Planting Flowers with our Father’s- Bethesda Elementary School Pollinator Garden

Last month we went all out to celebrate Mother’s Day – taking the time to appreciate our own mothers and mother earth. That said, we cannot forget about the fathers and father figures in our lives! On June 21st, we celebrate all the great dads on Father’s Day.

In honor of Father’s Day – we wanted to share our experience planting a garden with an amazing group of dads and their kids at Bethesda Elementary School. This group of fathers inspired us, watching them serve as role models in their children's life while they volunteered their time to work alongside their kids to beautify the school grounds.

On May 20th, Keep Durham Beautiful partnered with Bethesda Elementary School and the EPA to plant a school pollinator garden as part of the All Pro Dad’s Breakfast. The All Pro Dad’s Breakfast program is coordinated by the school’s Family Community Specialist, Byron Judd, with the goal of creating strong bonds between the Bethesda students and their fathers or father figures. This was an exciting and meaningful project that gave back to the community and helped to beautify the school. Keep Durham Beautiful was honored to be part of this project that created a new BEEutiful pollinator habitat in Durham and provided an important opportunity for dads to build stronger relationships with their kids.

Nine dads and their 13 kids joined us on the sunny Saturday morning eager to plant. The day consisted of learning about pollinators, weeding, mulching, pruning, and planting 150 plants. The plants consisted of annual and perennial flowers that attract bees, butterflies, and birds. It was rewarding to witness the interaction between dads and their kids, most notably how the fathers helped the kids learn proper planting techniques. Another memorable moment was when the dads chipped in money for purchasing additional mulch; they did it without any hesitation and with the desire to make their kid’s school look beautiful. All the dads and kids worked together as a team and were extremely proud of their work and the appearance of their school. Thank you to all the dads that serve as role models to their children.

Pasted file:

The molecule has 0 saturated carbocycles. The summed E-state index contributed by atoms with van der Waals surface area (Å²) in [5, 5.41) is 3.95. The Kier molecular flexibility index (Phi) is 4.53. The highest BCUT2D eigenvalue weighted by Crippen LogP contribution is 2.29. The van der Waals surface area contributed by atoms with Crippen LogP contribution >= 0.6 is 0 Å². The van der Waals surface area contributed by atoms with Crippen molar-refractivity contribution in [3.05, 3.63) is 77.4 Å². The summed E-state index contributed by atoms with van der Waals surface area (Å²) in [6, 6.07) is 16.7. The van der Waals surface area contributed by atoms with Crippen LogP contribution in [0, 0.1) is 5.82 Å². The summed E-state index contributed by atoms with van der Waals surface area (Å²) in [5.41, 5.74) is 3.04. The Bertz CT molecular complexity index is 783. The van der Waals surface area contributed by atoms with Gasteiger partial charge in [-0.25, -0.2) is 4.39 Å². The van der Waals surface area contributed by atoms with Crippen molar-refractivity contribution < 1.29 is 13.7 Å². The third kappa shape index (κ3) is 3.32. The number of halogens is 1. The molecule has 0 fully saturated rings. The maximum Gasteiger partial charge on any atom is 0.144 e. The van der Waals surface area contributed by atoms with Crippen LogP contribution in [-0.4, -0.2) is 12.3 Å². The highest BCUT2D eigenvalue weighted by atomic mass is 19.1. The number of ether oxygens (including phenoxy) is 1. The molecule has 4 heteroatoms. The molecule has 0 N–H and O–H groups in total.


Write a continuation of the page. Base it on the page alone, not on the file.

Happy Father’s Day!

Everybody can be great. Because anybody can serve. You don’t have to have a college degree to serve. You don’t have to make your subject and your verb agree to serve…. You don’t have to know the second theory of thermodynamics in physics to serve. You only need a heart full of grace. A soul generated by love.”
~Martin Luther King, Jr

Volunteering with family, friends, peers, and co-workers helps to strengthen bonds. Together we can make the bonds in our community stronger and make Durham beautiful!

Interested in volunteering with us? Fill out this short form and expect a KDB team member to contact you shortly. 

Get Your Hands Dirty For Spring

The birds will start chirping and the bees will start buzzing soon! It’s time for us to go outdoors and start working on our gardens. If you are new to gardening and are planning to start your own veggie garden, we have some tips for you:

  • Your garden should receive a minimum of 6 hours of sun per day, 8-10 hours is ideal
  • Your garden should be located near your house (this will make you use it!)
  • Your soil should be fertile and easy to till. Loose, well-drained loam are preferable; sandy and clay soils are fine as long as you add organic matter 
  • Avoid soggy soils that remain wet after it rains
  • Your garden needs 1″ of water/week. Please water in addition to rain
  • Your garden should have good air drainage- should be on high ground